I know of no method by which such a knowledge of topics can be acquired less laborious than the following: First, by means of your recollection from former readings, and by use of your Concordance, gather up all the passages which treat of the subject in hand, or which throw any light upon it. Second, classify these passages according to the different branches of the subject with which they are connected. The branches of the subject are often known in a general way before the investigation begins. They have come into notice by inquiries of your own mind, or they have been made familiar by religious controversy. When the divisions thus suggested are but a part, the passages themselves will suggest the remainder, so that there will seldom appear any difficulty in completely classifying the collected passages and obtaining exhaustive subdivisions of the topic. The next step is to arrange the thoughts and facts under each branch of the subject in some natural order of sequence, and thus obtain a systematic view of it as it stands in the Scriptures. Finally, the parts must be studied with reference to one another and the whole; and the whole must be studied with reference to all its parts. When this is done you are prepared, and not till then, to write or speak on the subject or any of its parts with the assurance of one who understands fully what he proposes to say.

This is a laborious process. It is one which only the few have the industry to pursue; but the few who do pursue it are the masters in Israel, they are the teachers of teachers; while those who lack this industry must remain contented with very imperfect knowledge, and must obtain their knowledge in the main at second-hand. I suppose myself to be addressing men who wish to rank with the former of these two classes. It may be well to add, however, that a young preacher, in the beginning of his ministry must necessarily discuss some subject before he can have had time and opportunity for this exhaustive study; but all such should remember that this necessity is one of the disabilities of inexperience which must be put away as soon as possible.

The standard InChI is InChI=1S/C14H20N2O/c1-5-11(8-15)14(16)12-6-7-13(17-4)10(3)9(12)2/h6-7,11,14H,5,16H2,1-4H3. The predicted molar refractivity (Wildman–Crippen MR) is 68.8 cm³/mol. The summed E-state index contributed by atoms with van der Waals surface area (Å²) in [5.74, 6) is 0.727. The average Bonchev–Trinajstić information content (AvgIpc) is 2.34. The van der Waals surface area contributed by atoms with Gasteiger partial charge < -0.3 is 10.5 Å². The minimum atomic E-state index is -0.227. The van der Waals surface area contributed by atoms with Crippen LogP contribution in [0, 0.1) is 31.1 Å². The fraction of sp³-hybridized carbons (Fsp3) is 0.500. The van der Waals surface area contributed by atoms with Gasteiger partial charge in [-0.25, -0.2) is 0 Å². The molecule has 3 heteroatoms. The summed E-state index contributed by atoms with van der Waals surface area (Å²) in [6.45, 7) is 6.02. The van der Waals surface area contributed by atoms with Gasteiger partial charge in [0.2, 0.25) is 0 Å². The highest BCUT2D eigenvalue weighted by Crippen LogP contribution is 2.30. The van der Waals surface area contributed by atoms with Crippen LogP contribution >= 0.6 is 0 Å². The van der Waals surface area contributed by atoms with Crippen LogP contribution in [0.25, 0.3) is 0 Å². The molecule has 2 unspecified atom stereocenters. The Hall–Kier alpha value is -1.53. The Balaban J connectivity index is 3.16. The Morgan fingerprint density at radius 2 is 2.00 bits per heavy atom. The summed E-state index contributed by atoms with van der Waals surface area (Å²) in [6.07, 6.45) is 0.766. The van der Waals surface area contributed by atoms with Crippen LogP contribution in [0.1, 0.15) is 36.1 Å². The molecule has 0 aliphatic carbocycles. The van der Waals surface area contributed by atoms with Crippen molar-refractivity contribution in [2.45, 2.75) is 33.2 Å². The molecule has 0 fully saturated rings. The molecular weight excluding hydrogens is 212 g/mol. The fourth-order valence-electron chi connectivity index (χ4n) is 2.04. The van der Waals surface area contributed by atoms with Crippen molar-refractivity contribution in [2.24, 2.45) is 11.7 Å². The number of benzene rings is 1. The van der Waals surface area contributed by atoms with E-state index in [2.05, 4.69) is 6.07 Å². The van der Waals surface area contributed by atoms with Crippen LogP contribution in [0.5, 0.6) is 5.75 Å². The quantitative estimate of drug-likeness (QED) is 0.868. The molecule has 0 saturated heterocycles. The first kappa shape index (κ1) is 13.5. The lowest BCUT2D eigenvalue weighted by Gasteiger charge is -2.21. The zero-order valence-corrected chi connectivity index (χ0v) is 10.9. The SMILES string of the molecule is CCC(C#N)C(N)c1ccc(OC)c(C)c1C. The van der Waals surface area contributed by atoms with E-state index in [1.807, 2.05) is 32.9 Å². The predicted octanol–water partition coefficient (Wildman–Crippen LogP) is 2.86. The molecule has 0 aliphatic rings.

In the last place, I am to speak of studying the Scriptures devotionally. The preacher who has not a devotional spirit, lacks the chief elements of power with the people both in the pulpit and out of it. He is utterly incapable of cultivating a devotional spirit in his hearers; and without this the entire service of the church becomes an empty form. No man who is to lead the people in the way of life can afford to neglect this element of the Christian character, this source of religious enjoyment, this element of pulpit power. Apart from frequent prayer and much meditation, there is no way to cultivate this spirit except by the thoughtful reading of those portions of Scripture which are especially designed to awaken devotional sentiments. The preacher, therefore, should study these portions a great deal. They should be in his hand every day.

When we speak of devotional parts of the Scriptures, the mind turns at once to the book of Psalms; for in it are collected the richest poetic effusions of pious hearts throughout the period of Jewish inspiration, from Moses to the poets of Babylonian captivity. But only a certain portion of these is well adapted to the cultivation of devotion. Some of them are descriptive, some didactic, and a few are vindictive, giving utterance to that sentiment of the Mosaic law which allowed the demand of an eye for an eye and a tooth for a tooth. By frequent reading of all the Psalms, the preacher will make himself acquainted with those which contain pure devotional feeling according to the Christian standard, and these should be his sources of inspiration.